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“Challenging Crossroads in Trego County” is the newest exhibit on display at the museum. 

Since our early settlers arrived in the area, they faced different hardships along the way as they established their homesteads.  Over the years, tornados, fires, and blizzards, were just a few of the adversities that made settling this area a challenge.  Our exhibit features these crossroads that the county has encountered and highlights the 1950’s when the residents of the county coped with three major disasters that affected their communities.   

            The exhibit tells the stories of the tornado that hit WaKeeney in June of 1951, the fire in downtown WaKeeney on Russell Avenue in 1956, and the blizzard in March of 1957, which disrupted the lives of residents in the area. 

The Trego County Museum is open Tuesday through Friday from 1 to 5 p.m., Tuesday and Friday 10 a.m. to 12 noon.  Special hours will be Sundays throughout May from 1 to 4 p.m. 

This exhibit is a collaboration with the Smithsonian Institution and Humanities Kansas. 

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Blue Cross and Blue Shield of Kansas Foundation brings another exciting piece to the exhibit.  They are promoting healthy lifestyles and have different challenges for visitors.  One challenge is “Let’s Get Moving” and a great way to do that is exploring the new hiking trail at Cedar Bluff State Park.  This trail shares the history of the Smoky Hill Trail and the Butterfield Overland Despatch. Our display at the museum will tell the story of the hardships that can along with traveling on the BOD.       

Along with the feature display, the TCHS Graphics Art Class designed posters which depicted future crossroads that the county might face. 

          A special opportunity is available for guests to explore all six sites and then be entered in a drawing for prizes.  Brochures are available at the museum for visitors to learn more about the events and programs at each location.  The drawing will be held at the end of the six-week tour of the exhibits during the week of June 13.    

Crossroads: Change in Rural America exhibit is coming to northwest Kansas in May.  This Smithsonian exhibit will be displayed in Norton at the Gloria Nelson Cultural Arts Center from May 1 through June 13.   Five area museums are partner sites to the exhibit and each partner site will share a story of events in their communities that brought change to their residents’ way of life.  The five partner sites are WaKeeney, Hoxie, Oberlin, Colby, and Goodland.  The Historical Society is creating this special display which will feature several events that impacted the area and a look into the future.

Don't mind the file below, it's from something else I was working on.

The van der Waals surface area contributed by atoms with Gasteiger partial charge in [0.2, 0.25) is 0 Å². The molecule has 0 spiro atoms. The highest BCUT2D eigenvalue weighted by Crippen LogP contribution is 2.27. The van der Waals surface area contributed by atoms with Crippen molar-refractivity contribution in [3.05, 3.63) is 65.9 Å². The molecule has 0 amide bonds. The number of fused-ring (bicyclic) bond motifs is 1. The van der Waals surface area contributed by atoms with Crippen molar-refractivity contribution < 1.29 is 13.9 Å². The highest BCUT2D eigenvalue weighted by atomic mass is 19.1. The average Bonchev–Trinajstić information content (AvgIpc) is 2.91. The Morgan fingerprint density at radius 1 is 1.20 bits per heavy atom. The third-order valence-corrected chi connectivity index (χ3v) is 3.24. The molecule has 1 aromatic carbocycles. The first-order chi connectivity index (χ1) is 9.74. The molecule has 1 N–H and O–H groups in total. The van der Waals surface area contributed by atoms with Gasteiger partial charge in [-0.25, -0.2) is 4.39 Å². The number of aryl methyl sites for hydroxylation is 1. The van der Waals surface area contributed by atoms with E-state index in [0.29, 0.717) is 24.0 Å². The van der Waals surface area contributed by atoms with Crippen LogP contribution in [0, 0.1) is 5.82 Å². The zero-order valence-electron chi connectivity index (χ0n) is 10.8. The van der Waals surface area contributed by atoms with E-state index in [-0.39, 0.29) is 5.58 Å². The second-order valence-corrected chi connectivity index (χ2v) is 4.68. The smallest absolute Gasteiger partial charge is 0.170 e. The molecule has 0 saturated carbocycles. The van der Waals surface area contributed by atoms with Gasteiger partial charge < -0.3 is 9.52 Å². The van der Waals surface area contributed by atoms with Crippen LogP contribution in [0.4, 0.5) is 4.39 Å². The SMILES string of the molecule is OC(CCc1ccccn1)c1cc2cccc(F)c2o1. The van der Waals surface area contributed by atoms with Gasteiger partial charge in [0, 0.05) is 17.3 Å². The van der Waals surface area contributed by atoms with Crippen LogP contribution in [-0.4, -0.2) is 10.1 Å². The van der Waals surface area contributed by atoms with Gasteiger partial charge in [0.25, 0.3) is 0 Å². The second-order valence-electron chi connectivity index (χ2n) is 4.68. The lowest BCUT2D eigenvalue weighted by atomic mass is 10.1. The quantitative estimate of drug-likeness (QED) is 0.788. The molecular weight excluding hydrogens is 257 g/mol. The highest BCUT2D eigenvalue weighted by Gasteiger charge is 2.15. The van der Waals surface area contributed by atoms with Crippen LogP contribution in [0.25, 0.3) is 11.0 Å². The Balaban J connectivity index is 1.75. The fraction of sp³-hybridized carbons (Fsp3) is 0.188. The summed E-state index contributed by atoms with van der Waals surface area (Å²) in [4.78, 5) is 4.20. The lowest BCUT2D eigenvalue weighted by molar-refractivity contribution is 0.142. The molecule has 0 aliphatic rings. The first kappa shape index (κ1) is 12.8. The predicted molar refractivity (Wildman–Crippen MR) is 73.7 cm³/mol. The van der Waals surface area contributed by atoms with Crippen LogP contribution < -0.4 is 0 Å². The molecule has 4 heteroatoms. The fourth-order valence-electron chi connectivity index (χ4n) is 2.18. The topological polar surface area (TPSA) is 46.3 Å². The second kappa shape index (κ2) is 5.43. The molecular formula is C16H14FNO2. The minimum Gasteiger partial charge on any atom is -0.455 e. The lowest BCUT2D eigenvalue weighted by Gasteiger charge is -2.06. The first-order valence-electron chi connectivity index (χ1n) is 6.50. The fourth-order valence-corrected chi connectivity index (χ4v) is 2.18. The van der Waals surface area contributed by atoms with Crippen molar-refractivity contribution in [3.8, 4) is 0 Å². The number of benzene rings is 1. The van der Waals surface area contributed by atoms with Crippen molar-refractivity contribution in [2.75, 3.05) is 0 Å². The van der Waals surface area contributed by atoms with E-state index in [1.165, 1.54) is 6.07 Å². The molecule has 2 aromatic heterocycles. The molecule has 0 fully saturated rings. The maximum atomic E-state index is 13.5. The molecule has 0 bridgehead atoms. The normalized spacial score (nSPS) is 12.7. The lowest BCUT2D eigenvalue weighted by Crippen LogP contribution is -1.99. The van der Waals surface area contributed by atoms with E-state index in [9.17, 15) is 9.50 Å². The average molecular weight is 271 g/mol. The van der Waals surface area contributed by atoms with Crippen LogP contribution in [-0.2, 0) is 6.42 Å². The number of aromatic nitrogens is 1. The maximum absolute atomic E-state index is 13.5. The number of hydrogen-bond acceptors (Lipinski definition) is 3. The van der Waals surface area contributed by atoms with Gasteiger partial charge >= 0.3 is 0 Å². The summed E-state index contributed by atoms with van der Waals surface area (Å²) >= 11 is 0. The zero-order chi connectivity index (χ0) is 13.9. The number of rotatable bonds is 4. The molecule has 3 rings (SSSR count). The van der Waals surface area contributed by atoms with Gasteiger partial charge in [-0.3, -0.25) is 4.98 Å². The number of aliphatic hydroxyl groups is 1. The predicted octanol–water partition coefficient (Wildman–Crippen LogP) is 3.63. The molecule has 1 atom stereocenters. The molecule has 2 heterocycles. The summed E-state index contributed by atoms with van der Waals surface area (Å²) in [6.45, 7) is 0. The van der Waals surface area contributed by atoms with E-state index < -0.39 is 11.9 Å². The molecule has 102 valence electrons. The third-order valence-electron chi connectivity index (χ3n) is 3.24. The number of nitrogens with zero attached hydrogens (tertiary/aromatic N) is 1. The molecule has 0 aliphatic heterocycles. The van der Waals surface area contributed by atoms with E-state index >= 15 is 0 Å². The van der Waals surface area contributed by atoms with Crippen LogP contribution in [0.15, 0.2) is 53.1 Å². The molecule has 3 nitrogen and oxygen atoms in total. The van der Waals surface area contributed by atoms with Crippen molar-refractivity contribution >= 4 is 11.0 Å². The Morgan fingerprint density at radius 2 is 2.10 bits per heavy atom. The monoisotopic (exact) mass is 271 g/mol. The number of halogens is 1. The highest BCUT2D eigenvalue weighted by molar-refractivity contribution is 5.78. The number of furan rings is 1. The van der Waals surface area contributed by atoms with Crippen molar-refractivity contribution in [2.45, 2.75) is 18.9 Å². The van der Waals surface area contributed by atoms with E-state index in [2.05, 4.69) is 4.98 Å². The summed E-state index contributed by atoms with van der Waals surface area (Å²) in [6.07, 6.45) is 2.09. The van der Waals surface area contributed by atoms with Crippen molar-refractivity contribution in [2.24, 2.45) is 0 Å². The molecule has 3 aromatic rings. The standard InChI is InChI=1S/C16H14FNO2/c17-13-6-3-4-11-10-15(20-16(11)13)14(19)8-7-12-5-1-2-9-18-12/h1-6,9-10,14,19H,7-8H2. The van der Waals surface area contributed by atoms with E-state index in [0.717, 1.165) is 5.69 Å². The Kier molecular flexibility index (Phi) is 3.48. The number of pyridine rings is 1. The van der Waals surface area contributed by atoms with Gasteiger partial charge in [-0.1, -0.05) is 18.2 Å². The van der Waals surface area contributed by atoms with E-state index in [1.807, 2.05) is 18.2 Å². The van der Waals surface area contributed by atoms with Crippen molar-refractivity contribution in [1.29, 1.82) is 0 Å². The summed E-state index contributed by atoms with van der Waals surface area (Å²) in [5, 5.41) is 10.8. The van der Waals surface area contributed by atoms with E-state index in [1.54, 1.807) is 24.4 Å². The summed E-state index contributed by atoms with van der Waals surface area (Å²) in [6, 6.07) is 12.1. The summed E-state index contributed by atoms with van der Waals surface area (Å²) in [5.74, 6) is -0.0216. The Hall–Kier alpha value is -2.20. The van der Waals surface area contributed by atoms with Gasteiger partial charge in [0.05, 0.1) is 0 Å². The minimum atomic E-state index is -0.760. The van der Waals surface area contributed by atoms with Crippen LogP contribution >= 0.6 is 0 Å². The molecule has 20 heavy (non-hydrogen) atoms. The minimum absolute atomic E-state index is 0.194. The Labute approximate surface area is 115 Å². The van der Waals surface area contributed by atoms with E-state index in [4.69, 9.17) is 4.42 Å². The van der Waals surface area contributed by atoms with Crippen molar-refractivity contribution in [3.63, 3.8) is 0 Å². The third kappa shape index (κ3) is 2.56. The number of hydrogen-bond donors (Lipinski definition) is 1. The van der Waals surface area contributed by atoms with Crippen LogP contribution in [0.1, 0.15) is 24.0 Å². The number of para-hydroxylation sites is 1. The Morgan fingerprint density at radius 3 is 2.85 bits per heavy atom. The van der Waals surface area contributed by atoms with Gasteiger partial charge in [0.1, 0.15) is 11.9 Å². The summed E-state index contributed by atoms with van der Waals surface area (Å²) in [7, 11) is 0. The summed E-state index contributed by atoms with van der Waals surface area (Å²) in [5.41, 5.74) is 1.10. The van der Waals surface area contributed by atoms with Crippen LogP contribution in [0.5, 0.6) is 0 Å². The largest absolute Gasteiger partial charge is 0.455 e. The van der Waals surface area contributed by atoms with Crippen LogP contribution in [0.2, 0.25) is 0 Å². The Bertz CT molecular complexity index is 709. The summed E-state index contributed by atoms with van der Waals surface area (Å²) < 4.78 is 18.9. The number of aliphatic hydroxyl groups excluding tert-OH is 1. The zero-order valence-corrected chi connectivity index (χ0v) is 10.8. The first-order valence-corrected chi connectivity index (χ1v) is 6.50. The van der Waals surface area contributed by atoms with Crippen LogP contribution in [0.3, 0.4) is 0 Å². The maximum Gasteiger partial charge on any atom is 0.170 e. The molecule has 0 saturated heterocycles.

Crossroads: Change in Rural America offers small towns a chance to look at their own paths to highlight the changes that affected their fortunes over the past century.  The exhibition will prompt discussions about what happened when America’s rural population became a minority of the country’s population and the ripple effects that occurred. 

This cultural project is under the direction of Museum on Main Street, which has been sharing the Smithsonian’s resources with rural America since 1994.  It is a partnership of the Smithsonian and the state humanities council.  Support for Museum on Main Street has been made possible through the generous support of the United States Congress.  

The Crossroads exhibit first opened in August 2020 in Iola, Kansas and has been on exhibit throughout Kansas since last year.  The final exhibit display will be in northwest Kansas starting on May 1.    


This is your chance to visit six different communities to learn about their crossroads in rural America.  These displays are made possible by the Smithsonian Institute and Humanities Kansas.  Brochures are available at each location for specific information on the exhibits and programs.   

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